Monday, April 23, 2018

DCCC-- Tearing Up The California Democratic Party... With No One To Stop Them


Gil Cisneros-- this is what a DCCC recruit looks like

Alexander Burns decided to tell the story from a primarily DCCC/Washington perspective: Fearing Chaos, National Democrats Plunge Into Midterm Primary Fights. Yes, they fear chaos... but there's more to it than that. He picked CA-39 as the example. But he doesn't know the story and didn't name the main characters in the chaos. Early on the DCCC wanted to get two friendly allies from Dana Rohrabacher's 48th CD along coastal Orange County where they lived and wanted to run. One was very wealthy Vietnamese-American physician Mai Khanh Tran and the other was a very pliable "ex"-Republican who won a couple hundred million dollars in the lottery, Gil Cisneros. Very right-of-center DCCC political operatives, Kyle Layman and Jason Bresler wanted the DCCC candidate against Rohrabacher to be someone else, another wealthy ex-Republican, Harley Rouda, so they persuaded Cisneros and Tran to move their campaigns inland and north to CA-39.

Pelosi and her circle, though, didn't want Rouda as the candidate against Rohrabacher. They wanted someone who looked really good on paper, wealthy medical entrepreneur Hans Keirstead, but who has turned out to be a stiff. Rouda sorted himself out among CA-48 candidates as everyone's second choice after themselves and the one everyone prefers over the DCCC mandated candidate. The DCCC now seems saddled with Keirstead-- plus some guy named Omar Siddiqui calling himself a "Reagan Republican" (in a Democratic primary!) who stuck $764,856 of his own cash into the race. Don't feel sorry for the others though. They're trying to buy a seat for themselves too. As of the March 31 FEC filing deadline:
Rouda- $1,130,500
Siddiqui- $764,856
Keirstead- $430,400
Two candidates in the race, Laura Oatman (the progressive candidate) and Michael Kotick (the millennial candidate) have recently dropped out and endorsed Rouda. The New Dems are backing both Rouda and Keirstead. And another serious Republican, ex-Assemblyman Scott Baugh, has jumped into the contest, with a ton of money from a previous campaign. This contest is a mess-- and because of the DCCC, the mess has spilled all over CA-39. And that brings us to Burns' DCCC perspective, their never ending, failed justification for interference in primaries, not just in Orange County, but around the country.

Burns started with how the DCCC is trying to push former recruit Tran, who is polling very badly, out of the race. She told Burns that she told the DCCC that she was "the only qualified woman, the only immigrant and the only physician in the race. 'I said to them, frankly, let the voters decide,' recalled Ms. Tran."
The national Democratic Party was not chastened: On Wednesday, the Democratic Congressional Campaign Committee took sides in that House race and backed Gil Cisneros, a Navy veteran and former Republican.

With their forceful intervention in Orange County, national Democrats have lunged into an impatient new phase of the 2018 primary season-- one in which they are clashing more openly with candidates and local political chieftains in their drive to assemble a slate of recruits for the midterms.

In districts from Southern California to Little Rock, Arkansas, and upstate New York, the party has begun interceding to help the Democrats it sees as best equipped to battle Republicans in the fall.
Really? "As best equipped to battle Republicans in the fall?" That's where the lie starts. Their candidates are always conservatives and never independent-minded agents of change. Even in districts that Bernie won in landslides against Hillary, they always seem to come up with Hillary-hacks-- and call them "the best equipped to battle Republicans in the fall." Funny how that works, when the decision-makers are conservatives themselves, like, among others, Kyle Layman and Jason Bresler. Back to Burns, whose instincts start pointing him in the right direction: "The approach," he figured out, "is laced with peril for a party divided over matters of ideology and political strategy, and increasingly dominated by activists who tend to resent what they see as meddling from Washington. A Democratic effort to undercut a liberal insurgent in a Houston-area congressional primary in March stirred an outcry on the left and may have inadvertently helped drive support to that candidate, Laura Moser, who qualified for the runoff election next month." He doesn't say the DCCC are morons, conservative, assholes or, most important, personally corrupt, but... he calls them "Democratic leaders" and concludes they "have concluded it is worth enduring backlash to help a prized recruit or tame a chaotic primary field."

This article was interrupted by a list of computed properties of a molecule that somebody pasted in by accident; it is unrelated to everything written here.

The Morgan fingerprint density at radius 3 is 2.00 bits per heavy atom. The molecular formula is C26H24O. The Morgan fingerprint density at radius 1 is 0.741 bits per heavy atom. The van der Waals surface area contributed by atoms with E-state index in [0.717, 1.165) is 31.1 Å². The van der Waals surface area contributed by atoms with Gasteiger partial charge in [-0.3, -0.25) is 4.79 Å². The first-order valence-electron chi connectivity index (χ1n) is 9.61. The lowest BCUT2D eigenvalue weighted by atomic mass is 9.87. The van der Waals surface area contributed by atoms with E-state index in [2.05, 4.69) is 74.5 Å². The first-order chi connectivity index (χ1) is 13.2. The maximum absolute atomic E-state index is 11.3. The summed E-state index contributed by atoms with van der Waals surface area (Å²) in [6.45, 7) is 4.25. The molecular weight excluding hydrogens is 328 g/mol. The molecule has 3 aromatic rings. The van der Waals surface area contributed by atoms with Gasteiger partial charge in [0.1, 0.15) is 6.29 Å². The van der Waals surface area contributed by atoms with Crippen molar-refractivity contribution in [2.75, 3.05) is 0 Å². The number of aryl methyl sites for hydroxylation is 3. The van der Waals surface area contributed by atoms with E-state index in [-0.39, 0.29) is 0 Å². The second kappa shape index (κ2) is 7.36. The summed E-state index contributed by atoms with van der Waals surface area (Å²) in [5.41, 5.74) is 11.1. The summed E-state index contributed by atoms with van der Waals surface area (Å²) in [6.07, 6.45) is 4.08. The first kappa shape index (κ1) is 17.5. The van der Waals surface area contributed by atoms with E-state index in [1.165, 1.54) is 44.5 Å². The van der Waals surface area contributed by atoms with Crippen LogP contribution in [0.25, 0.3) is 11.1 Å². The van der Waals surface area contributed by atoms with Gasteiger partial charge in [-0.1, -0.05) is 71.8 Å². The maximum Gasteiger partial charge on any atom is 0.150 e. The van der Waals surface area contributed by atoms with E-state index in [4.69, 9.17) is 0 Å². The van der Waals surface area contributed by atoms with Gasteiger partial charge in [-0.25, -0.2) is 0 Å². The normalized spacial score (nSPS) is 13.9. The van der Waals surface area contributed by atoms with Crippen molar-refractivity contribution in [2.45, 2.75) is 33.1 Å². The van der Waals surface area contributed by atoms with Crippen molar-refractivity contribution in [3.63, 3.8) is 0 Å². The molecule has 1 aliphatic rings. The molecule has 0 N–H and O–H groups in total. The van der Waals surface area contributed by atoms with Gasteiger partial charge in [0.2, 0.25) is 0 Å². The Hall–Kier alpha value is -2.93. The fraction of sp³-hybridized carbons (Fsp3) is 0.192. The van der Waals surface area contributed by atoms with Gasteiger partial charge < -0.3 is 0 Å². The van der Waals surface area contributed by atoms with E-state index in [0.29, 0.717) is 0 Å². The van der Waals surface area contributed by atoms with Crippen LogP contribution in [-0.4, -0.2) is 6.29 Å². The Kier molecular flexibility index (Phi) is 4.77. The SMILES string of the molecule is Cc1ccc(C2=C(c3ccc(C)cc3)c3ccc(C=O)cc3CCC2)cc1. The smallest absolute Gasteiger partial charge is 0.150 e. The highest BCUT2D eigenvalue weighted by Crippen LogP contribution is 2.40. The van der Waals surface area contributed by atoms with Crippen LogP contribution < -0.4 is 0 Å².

They are moving most aggressively in California, where the state’s nonpartisan primaries present a unique hazard: State law requires all candidates to compete in the same preliminary election, with the top two finishers advancing to November. In a crowded field, if Democrats spread their votes across too many candidates, two Republicans could come out on top and advance together to the general election.

There are at least four races in California where Democrats fear such a lockout, including the 39th Congressional District, where in addition to Mr. Cisneros and Ms. Tran there are two other Democrats running: Sam Jammal, a youthful former congressional aide, and Andy Thorburn, a wealthy health insurance executive who is backed by allies of Senator Bernie Sanders, independent of Vermont. The district is among the most coveted for Democrats nationwide-- a seat left open by the retirement of Representative Ed Royce, a popular Republican, in an area Hillary Clinton won by about 8 percentage points.

National Democrats may also intervene in the Southern California districts held by Representatives Dana Rohrabacher and Jeff Denham, where multiple Republicans and Democrats are running, and in the seat held by Representative Darrell Issa, a Republican who is retiring. Voters receive mail-in ballots starting in early May, making the next few weeks exceptionally important.

House Majority PAC, a heavily financed Democratic group that spends millions in congressional elections, recently polled all four races and has been conducting digital surveys that simulate the complicated California ballot, according to people briefed on the group’s strategy. The super PAC has run ads in California in the past when Democrats have faced disaster in primary season.

Representative Judy Chu, a Los Angeles-area Democrat, said the open primaries had led Democrats to take unusual steps to prevent Republicans from dominating the first round of voting.